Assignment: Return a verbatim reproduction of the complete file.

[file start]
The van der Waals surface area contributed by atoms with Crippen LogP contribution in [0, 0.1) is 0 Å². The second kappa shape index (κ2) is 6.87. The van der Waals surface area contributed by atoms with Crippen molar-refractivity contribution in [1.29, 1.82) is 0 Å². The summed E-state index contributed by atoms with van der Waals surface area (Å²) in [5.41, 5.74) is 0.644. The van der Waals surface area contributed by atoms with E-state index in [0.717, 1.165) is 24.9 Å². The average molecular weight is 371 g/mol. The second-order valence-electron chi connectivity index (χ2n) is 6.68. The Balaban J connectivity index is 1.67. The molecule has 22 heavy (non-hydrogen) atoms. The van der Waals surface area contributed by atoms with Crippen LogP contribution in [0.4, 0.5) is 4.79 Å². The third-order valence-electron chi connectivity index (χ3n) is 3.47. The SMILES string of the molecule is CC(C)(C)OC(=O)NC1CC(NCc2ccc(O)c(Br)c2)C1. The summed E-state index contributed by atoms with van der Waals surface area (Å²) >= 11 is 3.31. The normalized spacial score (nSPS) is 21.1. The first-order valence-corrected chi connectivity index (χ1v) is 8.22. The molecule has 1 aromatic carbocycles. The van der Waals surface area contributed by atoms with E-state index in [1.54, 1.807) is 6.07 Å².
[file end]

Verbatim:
The van der Waals surface area contributed by atoms with Crippen LogP contribution in [0, 0.1) is 0 Å². The second kappa shape index (κ2) is 6.87. The van der Waals surface area contributed by atoms with Crippen molar-refractivity contribution in [1.29, 1.82) is 0 Å². The summed E-state index contributed by atoms with van der Waals surface area (Å²) in [5.41, 5.74) is 0.644. The van der Waals surface area contributed by atoms with E-state index in [0.717, 1.165) is 24.9 Å². The average molecular weight is 371 g/mol. The second-order valence-electron chi connectivity index (χ2n) is 6.68. The Balaban J connectivity index is 1.67. The molecule has 22 heavy (non-hydrogen) atoms. The van der Waals surface area contributed by atoms with Crippen LogP contribution in [0.4, 0.5) is 4.79 Å². The third-order valence-electron chi connectivity index (χ3n) is 3.47. The SMILES string of the molecule is CC(C)(C)OC(=O)NC1CC(NCc2ccc(O)c(Br)c2)C1. The summed E-state index contributed by atoms with van der Waals surface area (Å²) >= 11 is 3.31. The normalized spacial score (nSPS) is 21.1. The first-order valence-corrected chi connectivity index (χ1v) is 8.22. The molecule has 1 aromatic carbocycles. The van der Waals surface area contributed by atoms with E-state index in [1.54, 1.807) is 6.07 Å².